U.S. regulators said on Thursday they were reviewing more than 60 complaints that fixes made on recalled Toyota Motor Corp vehicles for unintended acceleration had not solved the problem.

The National Highway Traffic Safety Administration (NHTSA) said in a statement it was reviewing the complaints and interviewing vehicle owners. The agency stressed that the complaints are unproven allegations.

The agency has also asked Toyota to provide information about any complaints it has received.

Toyota said on Wednesday after NHTSA reported the first 10 complaints that it, too, would move quickly to investigate the matter. The automaker said its recall remedies were rigorously tested.

NHTSA Administrator David Strickland said on Thursday that regulators were determined to get to the bottom of complaints. Transportation Secretary Ray LaHood told a Senate committee earlier in the day Toyota owners should bring their cars back to dealers if they are still having problems.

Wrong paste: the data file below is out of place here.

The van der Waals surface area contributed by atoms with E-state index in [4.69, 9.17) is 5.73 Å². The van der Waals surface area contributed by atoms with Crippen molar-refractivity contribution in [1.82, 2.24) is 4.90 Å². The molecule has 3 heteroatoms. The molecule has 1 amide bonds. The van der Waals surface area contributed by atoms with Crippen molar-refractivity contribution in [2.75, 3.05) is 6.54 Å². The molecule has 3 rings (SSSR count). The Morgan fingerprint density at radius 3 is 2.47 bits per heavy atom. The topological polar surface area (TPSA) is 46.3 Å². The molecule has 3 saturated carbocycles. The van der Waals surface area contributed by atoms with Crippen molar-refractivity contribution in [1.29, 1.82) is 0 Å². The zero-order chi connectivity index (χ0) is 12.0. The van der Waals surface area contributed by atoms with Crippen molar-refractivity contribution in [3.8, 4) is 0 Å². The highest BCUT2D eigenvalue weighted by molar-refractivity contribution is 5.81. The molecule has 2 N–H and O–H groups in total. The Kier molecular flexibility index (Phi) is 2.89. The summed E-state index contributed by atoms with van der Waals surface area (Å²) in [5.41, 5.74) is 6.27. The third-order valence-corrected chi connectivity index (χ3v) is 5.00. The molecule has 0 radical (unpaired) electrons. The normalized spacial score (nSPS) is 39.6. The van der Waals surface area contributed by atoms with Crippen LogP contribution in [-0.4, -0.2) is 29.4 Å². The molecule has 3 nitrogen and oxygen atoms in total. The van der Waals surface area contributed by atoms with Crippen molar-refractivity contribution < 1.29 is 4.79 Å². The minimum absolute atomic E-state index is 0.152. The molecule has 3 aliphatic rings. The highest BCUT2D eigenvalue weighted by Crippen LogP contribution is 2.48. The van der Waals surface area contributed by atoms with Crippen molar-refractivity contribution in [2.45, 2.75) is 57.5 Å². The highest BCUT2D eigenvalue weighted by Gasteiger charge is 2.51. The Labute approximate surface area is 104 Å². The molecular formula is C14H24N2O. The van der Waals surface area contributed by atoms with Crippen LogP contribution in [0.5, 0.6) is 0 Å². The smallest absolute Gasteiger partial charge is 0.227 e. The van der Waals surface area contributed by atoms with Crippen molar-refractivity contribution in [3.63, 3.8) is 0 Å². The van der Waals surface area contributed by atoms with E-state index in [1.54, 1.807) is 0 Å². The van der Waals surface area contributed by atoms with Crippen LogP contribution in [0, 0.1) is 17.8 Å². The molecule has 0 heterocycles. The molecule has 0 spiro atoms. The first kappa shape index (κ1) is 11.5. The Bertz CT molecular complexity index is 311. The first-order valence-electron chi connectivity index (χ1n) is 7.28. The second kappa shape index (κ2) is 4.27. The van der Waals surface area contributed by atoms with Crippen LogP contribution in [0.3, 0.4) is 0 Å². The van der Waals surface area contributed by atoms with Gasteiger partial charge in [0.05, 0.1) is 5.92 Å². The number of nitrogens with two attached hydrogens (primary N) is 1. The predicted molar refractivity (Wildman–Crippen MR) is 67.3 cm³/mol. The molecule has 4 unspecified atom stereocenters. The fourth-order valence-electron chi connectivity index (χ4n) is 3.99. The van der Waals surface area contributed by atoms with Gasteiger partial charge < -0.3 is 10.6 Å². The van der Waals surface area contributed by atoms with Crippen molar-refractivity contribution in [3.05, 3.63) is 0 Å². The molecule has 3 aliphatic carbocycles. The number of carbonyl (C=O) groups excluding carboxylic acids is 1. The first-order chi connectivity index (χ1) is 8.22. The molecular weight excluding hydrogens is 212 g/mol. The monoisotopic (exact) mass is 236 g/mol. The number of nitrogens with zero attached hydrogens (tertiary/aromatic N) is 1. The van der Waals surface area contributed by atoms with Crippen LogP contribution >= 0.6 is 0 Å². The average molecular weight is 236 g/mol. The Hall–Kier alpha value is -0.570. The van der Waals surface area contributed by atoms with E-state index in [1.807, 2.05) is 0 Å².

The government said it has the authority to order Toyota to provide a different solution if it appears that remedies are not working. NHTSA did not object to the company's recall fixes.

Toyota said this week it had fixed more than 1 million of the more than 6 million cars and trucks subject to recalls in October 2009 and January. Recalls covered loose floor mats that can jam the accelerator and gas pedals that do not spring back as designed.

NHTSA is reviewing whether there are glitches with Lexus and Toyota electronic throttles as a possible explanation for unintended acceleration.

Toyota, which has hired an independent consulting firm to study the issue, has said it has tested the systems exhaustively and found no problems. Congress has sharply criticized NHTSA for its handling of previous complaints about electronic throttles.

Separately, Edmunds.com, an online research source for consumers, said Toyota's newly unveiled purchase incentives including interest-free loans and free maintenance have noticeably boosted interest in the company's vehicles among prospective buyers. Kelley Blue Book also noted a spike in traffic for Toyota.

(Reporting by John Crawley; Editing by Lincoln Feast)